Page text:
Now let's talk about how and why the Fed's interest rate adjustments affect the economy as a whole.

Interest Rates and the Economy

The more money consumers spend, the better the economy is.
The more money consumers spend, the better the economy is.
John Foxx/Getty Images

The economy is a living, breathing, deeply interconnected system. When the Fed changes the interest rates at which banks borrow money, those changes get passed on to the rest of the economy.

For example, if the Fed lowers the federal funds rate, then banks can borrow money for less. In turn, they can lower the interest rates they charge to individual borrowers, making their loans more attractive and competitive. If an individual was thinking about buying a home or a car, and the interest rates suddenly go down, he or she might decide to take out a loan and spend, spend, spend! The more consumers spend, the more the economy grows.


That's why the stock market tends to go up when the Fed lowers interest rates, or even hints at thoughts of lowering interest rates. It's a sign to investors that people will be buying more goods and services and that companies will ramp up production and create more jobs.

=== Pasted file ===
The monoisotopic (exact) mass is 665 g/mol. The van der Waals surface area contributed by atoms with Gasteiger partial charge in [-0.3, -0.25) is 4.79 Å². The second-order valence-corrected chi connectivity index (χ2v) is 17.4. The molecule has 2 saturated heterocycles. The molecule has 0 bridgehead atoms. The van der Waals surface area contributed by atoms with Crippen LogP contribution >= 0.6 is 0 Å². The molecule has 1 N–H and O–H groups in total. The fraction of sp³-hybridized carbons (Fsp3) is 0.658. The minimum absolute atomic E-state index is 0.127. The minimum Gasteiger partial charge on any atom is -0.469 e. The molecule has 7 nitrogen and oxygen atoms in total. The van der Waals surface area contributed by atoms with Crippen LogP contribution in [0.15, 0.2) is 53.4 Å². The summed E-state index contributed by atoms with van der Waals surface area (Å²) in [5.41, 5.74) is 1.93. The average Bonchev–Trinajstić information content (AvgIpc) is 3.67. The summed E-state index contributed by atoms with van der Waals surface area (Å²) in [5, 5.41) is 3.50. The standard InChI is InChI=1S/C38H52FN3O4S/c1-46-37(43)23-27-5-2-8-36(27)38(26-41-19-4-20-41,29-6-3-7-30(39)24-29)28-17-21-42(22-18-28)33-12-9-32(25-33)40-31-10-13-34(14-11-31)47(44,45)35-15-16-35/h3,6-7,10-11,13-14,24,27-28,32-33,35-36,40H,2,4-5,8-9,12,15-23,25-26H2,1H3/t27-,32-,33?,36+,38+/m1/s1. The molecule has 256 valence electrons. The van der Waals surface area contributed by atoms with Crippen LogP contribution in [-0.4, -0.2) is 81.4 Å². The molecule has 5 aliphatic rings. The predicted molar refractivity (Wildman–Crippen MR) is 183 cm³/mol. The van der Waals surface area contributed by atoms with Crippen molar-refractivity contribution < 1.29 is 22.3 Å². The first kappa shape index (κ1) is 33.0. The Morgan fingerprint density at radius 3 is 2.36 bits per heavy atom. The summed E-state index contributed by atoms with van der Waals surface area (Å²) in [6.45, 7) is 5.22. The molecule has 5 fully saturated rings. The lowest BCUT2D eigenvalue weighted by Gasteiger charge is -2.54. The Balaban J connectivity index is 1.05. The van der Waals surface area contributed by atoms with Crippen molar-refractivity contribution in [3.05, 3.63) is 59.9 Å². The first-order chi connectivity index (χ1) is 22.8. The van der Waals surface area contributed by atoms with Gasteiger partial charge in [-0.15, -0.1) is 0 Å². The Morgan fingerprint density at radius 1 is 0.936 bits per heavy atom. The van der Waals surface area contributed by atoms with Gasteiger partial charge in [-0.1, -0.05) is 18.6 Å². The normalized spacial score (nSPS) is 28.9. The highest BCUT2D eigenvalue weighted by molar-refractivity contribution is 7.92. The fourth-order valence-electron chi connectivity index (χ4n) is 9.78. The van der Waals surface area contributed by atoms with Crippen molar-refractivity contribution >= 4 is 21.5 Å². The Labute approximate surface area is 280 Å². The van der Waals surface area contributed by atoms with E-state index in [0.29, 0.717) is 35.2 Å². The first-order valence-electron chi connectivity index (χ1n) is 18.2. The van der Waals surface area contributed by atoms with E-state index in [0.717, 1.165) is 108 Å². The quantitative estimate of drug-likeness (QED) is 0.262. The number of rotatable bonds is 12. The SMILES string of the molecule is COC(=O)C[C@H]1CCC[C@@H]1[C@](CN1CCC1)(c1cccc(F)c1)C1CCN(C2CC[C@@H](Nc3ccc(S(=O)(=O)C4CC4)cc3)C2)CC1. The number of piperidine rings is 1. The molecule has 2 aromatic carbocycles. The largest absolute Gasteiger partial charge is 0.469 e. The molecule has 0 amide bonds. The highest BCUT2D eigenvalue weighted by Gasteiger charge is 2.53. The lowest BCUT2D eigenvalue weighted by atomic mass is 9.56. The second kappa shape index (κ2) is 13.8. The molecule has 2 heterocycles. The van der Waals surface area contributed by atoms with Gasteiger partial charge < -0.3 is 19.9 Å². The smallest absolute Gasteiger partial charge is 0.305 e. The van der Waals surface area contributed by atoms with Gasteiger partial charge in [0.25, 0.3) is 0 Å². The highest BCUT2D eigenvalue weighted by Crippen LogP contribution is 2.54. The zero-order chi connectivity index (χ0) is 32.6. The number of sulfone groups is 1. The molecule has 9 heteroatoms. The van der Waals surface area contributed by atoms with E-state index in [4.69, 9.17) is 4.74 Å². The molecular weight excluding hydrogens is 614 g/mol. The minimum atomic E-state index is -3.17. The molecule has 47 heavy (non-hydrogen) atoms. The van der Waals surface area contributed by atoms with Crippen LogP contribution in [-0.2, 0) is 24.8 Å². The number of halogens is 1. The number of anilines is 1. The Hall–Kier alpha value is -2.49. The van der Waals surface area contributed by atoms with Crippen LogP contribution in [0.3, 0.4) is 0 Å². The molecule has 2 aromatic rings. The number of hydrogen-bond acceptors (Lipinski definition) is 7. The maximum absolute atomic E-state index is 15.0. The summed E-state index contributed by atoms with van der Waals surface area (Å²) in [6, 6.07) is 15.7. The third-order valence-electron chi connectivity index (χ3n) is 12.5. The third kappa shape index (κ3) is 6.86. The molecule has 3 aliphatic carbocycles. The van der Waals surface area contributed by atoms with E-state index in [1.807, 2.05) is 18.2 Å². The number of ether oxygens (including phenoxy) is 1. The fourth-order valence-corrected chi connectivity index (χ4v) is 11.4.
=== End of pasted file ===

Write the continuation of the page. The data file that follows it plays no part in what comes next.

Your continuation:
Lower rates are doubly good for the stock market, because it makes other investments less attractive [source: Federal Reserve Bank of San Francisco]. For example, the interest rate paid on U.S. Treasury bonds is closely tied to the federal funds rate. If the funds rate goes down, then bonds and other fixed-rate securities won't pay as much as other, slightly riskier investments like the stock market. The influx of investor money into the stock market will in turn raise stock prices, another indicator of a healthy economy.

A lower federal funds rate also decreases the value of the dollar on the foreign exchange market. While a long-term drop in the value of the dollar is bad news for the U.S. economy as a whole, it can be good short-term news for domestic manufacturers. When the dollar goes down, it becomes more expensive to buy goods and services from foreign companies. This encourages companies to buy domestic products, injecting more cash into the economy [source: Federal Reserve Bank of San Francisco].

Because the Fed's monetary policy decisions have such a powerful influence on the strength and direction of the economy, banks, lenders, borrowers and investors spend a lot of energy analyzing the Fed's every move and word.

For example, long-term interest rates, like those on 30-year home mortgages, have a lot to do with what banks think the Fed will do in the future [source: Federal Bank of San Francisco]. If the Fed hints that it will raise interest rates to combat inflation (more on that in the next section), the banks might be worried that the Fed knows something they don't, namely that inflation is on the rise. As we discussed earlier, inflation affects the real interest that a lender earns on a loan. To adjust for the possibility of rising inflation, banks might raise their long-term interest rates.